Today’s work of fiction brought to you by the writing prompt of Em Hawker, and Writer’s Digest.
I had not expected to see him here. Not tonight. I didn’t know that he knew about the event; had thought him allergic to cats. Had thought dancing and such merriment beneath him. And yet, here he was.
I had spent the better part of the last two weeks trying to forget him and that one moment of weakness that resulted in a secret rendezvous under the crescent moon, but it was to no avail. He was everywhere. Flirting with bowls of ice-cream at the deli down the road. Languishing in the cutlery section of the House and Kitchen store. Dropping boxes of weet bix and milk on my front doorstep, knowing exactly what it would do to me.
Knowing there was no way I could eat them without him.
Knowing that without him, I was incomplete.
I looked at him now, tall and slim, standing perfectly straight next to the joyful puppy. I wouldn’t talk to him. I wouldn’t go near him. Tonight was not about me or him or the emptiness that existed in the centre of my being; it was about Daisy.
This was Daisy’s night.
I looked to where my friend stood on the top of the grassy knoll under the light of the stars and waited for her to begin her speech.
‘Hi everyone. I’d just like to thank you for coming tonight. It really means a lot to me.’ She looked nervous. I couldn’t blame her. ‘Some of you might be wondering why? Why I would choose to attempt such an impossible task. Well, the truth is simply that I’ve always dreamed of it. Ever since I was a small child living on the farm and looking up at the beauty of the night sky, I have dreamed of jumping over the moon. My mother said it wasn’t possible. My father said only the best could do it. My brothers and sisters said I was crazy.’
‘There was only one person who believed in me in those days, and that was Farmer Dan. He used to set up hurdles in the paddock for me to jump over, gradually increasing their height until the day he told me I was ready. It was time. So he set me free and here I am.’
There was a smattering of applause from the audience. I looked out the corner of my eye to see him clapping. It irked me. Why was he here?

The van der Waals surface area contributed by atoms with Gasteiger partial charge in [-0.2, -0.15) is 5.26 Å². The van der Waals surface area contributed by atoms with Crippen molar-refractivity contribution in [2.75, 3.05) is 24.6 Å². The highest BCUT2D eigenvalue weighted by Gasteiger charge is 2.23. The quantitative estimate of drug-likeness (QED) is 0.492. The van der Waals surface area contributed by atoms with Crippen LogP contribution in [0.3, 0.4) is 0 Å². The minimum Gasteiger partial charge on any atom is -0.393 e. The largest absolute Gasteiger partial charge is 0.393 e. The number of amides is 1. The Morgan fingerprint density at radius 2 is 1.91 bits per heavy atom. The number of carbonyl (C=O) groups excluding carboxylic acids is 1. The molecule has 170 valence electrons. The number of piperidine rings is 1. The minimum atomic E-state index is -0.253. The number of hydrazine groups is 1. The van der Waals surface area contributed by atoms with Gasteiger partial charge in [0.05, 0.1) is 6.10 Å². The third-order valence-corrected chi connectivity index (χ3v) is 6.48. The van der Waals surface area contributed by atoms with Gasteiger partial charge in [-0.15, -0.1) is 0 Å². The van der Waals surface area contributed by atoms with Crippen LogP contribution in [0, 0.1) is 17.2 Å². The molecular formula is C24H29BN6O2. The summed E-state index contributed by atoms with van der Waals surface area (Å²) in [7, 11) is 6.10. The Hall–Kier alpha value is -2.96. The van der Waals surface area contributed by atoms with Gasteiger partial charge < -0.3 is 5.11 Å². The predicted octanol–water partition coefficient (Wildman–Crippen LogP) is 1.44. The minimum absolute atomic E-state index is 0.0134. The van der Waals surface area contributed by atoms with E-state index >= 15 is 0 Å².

There was no time to consider it, though. The cat began to play her fiddle — a rousing number that had everyone clapping along, and the little dog howled in excited encouragement. Daisy walked slowly down to the bottom of the hill, her every step another moment of anticipation as we all waited for the big show. Finally, she took a deep breath and began to run.
Have you ever seen a cow run up a hill to jump over the moon? It’s a beautiful sight to behold. Her hooves beat the ground with rhythmic beauty, her tail flapped in the breeze like a silken sheet, and her udders… they shook and they wobbled and moved from side to side like the wings of an egret, propelling her forwards and upwards; gifting lift to her girth and her dreams. The moon was nothing for that cow. She could have jumped over the entire universe and still made it look small and insignificant.
When her feet returned to the damp carpet of the sprawling paddock, the only thing louder than our cheers and applause was the cackle of the kelpy who had never seen such fun in all his years spent chasing stupid sheep around the farm.
I wiped the tears from my eyes, so happy for my friend. So happy for all of us.
‘Daisy!’ I gushed, when she returned to the party. ‘That was beautiful! So beautiful.’
‘Thank you, my friend. I’m so pleased you could be here. I’m so pleased you could all be here!’
Her comment made me remember him, and I paused a moment before I asked her. ‘Please. Tell me. Why did you invite the Spoon? You know I’ve been trying to get over him.’
She looked at me, her large brown eyes filled with a wonderful kind of compassion and moo-ed softly. ‘Don’t you see Dish? You need him.’
‘I don’t!’ I declared with gusto. ‘I’ve been doing just fine without him.’
‘But what about ice-cream Dish?’ She asked gently. ‘How will you eat ice-cream without him?’
‘I’ll have it in a cone!’
‘What about soup? How will you have hot, spiced pumpkin soup when the weather turns cold?’
‘I’ll drink it from a mug.’
‘What about the weet-bix? How will you eat your weet-bix?’
I couldn’t look at her, so I stared at the ground instead. She was right; of course, she was. There were a great many things I could do without Spoon, but eating cereal was not one of them.
‘Dish,’ Daisy whispered. ‘You need Spoon. Just like the Cat needs the Fiddle, and The Little Dog needs his Laugh, and I need the moon! We are all nothing without them; simply pointless names in a nursery rhyme.’
When I finally looked up, it wasn’t Daisy standing in front of me, but Spoon; a smile on his face, a carton of milk and box of weet-bix in each hand. ‘Run away with me,’ he whispered, and in that moment there was nothing I wanted more.
We took off across the paddock, the night air whipping past, the moonlight glistening off Spoon’s silver, ladle-shaped head as he led the way. Behind us, I could hear the sound of the fiddle and the joy of Little Dog, and I couldn’t help but laugh too at all the joyous, wondrous excitement. Denying who I was had caused me so much angst, but I was finally alive and free. I was the dish, and he was the spoon and we were made for each other.
‘What happened?’ Daisy asked, looking at the ground.
‘I think she tripped over? Spoon answered.
‘Can we fix her?’ Cat asked.
Little Dog laughed, ‘Not even super glue will put Dish back together.’
‘What will you do Spoon?’ Daisy asked.
He shrugged. ‘Eat the ice cream out of the tub I suppose.’
Thanks to Emily for this somewhat tragic love tale.
Who had weet-bix for breakfast?